In operation, to provide a sequence of pulses to the limb, the two-way valve 58 is closed to close off chamber 1. The gas supply 44 is activated and the three-way valve 52 to chamber 2 is opened to allow chamber 2 to fill to the desired pressure. After a predetermined time, while valve 52 is still open, valve 58 to chamber 1 is opened to allow chamber 1 to fill. The three-way valve 54 to chamber 3 is also opened, for example, after chambers 2 and 1 have begun filling, to allow chamber 3 to fill. Upon completion of the pressurization, the gas supply 44 may be deactivated and the chambers are simultaneously depressurized, by for example, venting through vents in the three-way valves 52 and 54. During the pressurization of all the chambers, the two-way valve 66 to the cooling chamber is closed.

When it is desired to determine the venous refill time for the patient, the two-way valve 58 is closed to prevent depressurization of chamber 1 below a predetermined value, for example, 10 mm Hg. The pressure in chamber 1 is then sensed by the pressure transducer 60 for a time sufficient to allow the venous system in the leg to refill. The pressure rises as the leg gets larger, filling with blood. The pressure plateaus when the leg refills. Curve 1 of FIG. 4 as discussed above illustrates the pressure plateau when the leg refills.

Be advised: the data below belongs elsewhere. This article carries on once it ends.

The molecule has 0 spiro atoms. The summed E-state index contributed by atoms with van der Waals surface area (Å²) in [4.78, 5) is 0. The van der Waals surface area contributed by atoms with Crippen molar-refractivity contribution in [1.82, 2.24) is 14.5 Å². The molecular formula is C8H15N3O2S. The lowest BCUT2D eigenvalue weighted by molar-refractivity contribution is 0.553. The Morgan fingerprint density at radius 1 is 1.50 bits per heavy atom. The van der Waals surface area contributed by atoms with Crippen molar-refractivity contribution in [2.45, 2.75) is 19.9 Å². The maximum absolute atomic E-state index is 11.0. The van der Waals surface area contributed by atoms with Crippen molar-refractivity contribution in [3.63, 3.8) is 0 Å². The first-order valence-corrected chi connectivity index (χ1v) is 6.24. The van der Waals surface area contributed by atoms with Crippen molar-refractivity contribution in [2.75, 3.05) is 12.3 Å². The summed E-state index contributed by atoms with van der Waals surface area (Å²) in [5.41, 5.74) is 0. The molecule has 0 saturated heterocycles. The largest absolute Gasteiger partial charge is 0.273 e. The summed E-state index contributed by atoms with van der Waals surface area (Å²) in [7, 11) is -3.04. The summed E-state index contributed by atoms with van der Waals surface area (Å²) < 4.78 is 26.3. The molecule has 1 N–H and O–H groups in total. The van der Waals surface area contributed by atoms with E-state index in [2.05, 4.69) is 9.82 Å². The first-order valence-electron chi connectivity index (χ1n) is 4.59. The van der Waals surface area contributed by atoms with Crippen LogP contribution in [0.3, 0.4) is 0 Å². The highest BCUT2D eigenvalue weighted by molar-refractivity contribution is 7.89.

The pneumatic circuit of FIG. 2 may be implemented as shown in FIGS. 6 and 7. In this embodiment, the compression sleeve 32 has a plurality of fluid pressure chambers 36, 34, 38 arranged around the ankle region, the calf region, and the thigh region of a leg 66 respectively. An optional cooling or ventilation channel 40 extends around the chambers and is provided with apertures or small openings on the inner surface of the sleeve to cool the leg. If employed, cooling is deactivated when the sleeve is pressurized. When the venous refill time is being determined, cooling may in some embodiments be deactivated. A conduit set 46 of four conduits leads from the controller 110 having a source of compressed gas or other fluid to the three chambers and the cooling channel for intermittently inflating and deflating the chambers and to cool the leg. In the described embodiment, the ankle chamber 36 corresponds to chamber 2 of FIG. 2, the calf chamber 34 to chamber 1 of FIG. 2, and the thigh chamber 38 to chamber 3 of FIG. 2, respectively, although it will be appreciated that this correspondence could differ. Thus, the venous refill time could be determined by monitoring the pressure in the ankle or thigh chamber or a combination of chambers.